By Erika von Tiehl
PHILADELPHIA (CBS) – A triathlon is a grueling test of physical stamina.
Swimming, cycling and running take a lot of strength and endurance.
But in some cases, it’s not just well-conditioned athletes taking part.
Six-year-old Tyler Sincavage has been through a lot in his life. He suffers from a rare brain disease that’s caused him to have four strokes and multiple surgeries.
“A lot of people will look at him like, ‘Why do those parents have that child out? He looks sick’…he’s sick, but he’s not sick to the point where he can’t do anything. Kids like him still need to go out , still like to socialize, still like attention,” says his mom, Amanda Sincavage.
That’s why Tyler is taking part in “Tri for Inclusion,” a mini-triathlon organized by Lehigh County charity group Mikayla’s Voice.
During the event, disabled children are partnered with able-bodied volunteers. First, they’ll get on rafts and “swim” 100 yards. Then, it’s three miles of cycling, to be finished off with a run of a little over a half-mile.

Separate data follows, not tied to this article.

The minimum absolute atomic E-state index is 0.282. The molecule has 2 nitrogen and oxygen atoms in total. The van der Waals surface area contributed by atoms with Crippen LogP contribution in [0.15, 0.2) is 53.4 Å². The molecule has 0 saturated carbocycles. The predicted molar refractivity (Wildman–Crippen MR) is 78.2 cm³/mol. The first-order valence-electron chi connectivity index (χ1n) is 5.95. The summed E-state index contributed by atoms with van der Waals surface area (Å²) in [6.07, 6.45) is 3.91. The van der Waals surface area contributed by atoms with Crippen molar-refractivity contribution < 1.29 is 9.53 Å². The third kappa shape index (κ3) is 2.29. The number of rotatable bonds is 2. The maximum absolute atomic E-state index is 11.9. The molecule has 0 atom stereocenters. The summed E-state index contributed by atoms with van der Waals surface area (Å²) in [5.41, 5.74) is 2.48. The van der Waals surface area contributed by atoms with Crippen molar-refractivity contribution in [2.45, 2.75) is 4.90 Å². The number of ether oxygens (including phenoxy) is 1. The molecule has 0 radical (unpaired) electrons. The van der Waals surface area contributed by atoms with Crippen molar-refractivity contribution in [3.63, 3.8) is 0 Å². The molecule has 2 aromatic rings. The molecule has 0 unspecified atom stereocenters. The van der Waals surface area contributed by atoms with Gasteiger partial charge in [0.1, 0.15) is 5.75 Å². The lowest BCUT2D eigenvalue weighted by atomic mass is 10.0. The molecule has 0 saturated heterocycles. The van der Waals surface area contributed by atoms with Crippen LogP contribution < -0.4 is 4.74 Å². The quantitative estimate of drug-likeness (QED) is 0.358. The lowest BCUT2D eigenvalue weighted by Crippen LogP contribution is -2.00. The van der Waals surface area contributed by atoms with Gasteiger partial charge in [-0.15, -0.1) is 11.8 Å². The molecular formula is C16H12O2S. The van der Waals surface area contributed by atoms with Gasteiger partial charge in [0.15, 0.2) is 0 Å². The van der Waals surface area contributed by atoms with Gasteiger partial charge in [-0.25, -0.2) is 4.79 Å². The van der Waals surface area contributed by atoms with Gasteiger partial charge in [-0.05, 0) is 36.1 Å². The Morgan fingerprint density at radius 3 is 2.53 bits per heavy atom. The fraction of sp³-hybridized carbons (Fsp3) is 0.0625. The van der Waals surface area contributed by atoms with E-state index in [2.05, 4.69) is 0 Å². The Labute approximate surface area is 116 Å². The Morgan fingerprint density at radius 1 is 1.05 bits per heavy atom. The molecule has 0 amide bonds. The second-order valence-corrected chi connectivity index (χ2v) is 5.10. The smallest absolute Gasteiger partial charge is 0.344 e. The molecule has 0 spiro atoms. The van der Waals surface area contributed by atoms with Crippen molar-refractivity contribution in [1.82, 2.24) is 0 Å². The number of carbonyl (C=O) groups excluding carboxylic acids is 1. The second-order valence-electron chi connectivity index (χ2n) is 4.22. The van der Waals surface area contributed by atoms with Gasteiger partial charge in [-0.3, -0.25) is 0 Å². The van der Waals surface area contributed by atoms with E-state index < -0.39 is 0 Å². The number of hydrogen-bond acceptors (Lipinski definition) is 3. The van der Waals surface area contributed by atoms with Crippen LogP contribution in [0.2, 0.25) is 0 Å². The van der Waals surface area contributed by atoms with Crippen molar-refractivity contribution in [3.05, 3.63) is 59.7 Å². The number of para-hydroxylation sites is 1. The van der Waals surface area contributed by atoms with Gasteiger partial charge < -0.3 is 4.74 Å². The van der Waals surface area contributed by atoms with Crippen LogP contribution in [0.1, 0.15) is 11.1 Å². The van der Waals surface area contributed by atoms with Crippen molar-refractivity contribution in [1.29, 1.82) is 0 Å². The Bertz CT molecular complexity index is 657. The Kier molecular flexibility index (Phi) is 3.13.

Ali Imboden is a nursing student who cared for Tyler and will run with him in this triathlon.
“The kids, they’re going to have disabilities, but their quirks are what make them special. I wouldn’t be doing this without Tyler’s quirks, and he wouldn’t be doing this without mine,” Imboden says.
Ali’s boyfriend Wes will be taking care of the cycling.
“It’s rewarding for the kids, and that’s what I’m doing it for. Kids like Tyler, they can’t get up and run around, so they need someone to not really do it for them, but to do it with them. That’s what I’m here to do,” Wes explains.
It’s a chance to see a child smile as they cross the finish line.
“The biggest smile ever – that’s what I’m racing for,” Ali says.
The Tri for Inclusion isn’t just for disabled children; all kids can take part. It’s happening June 29th at Parkland High School in Allentown.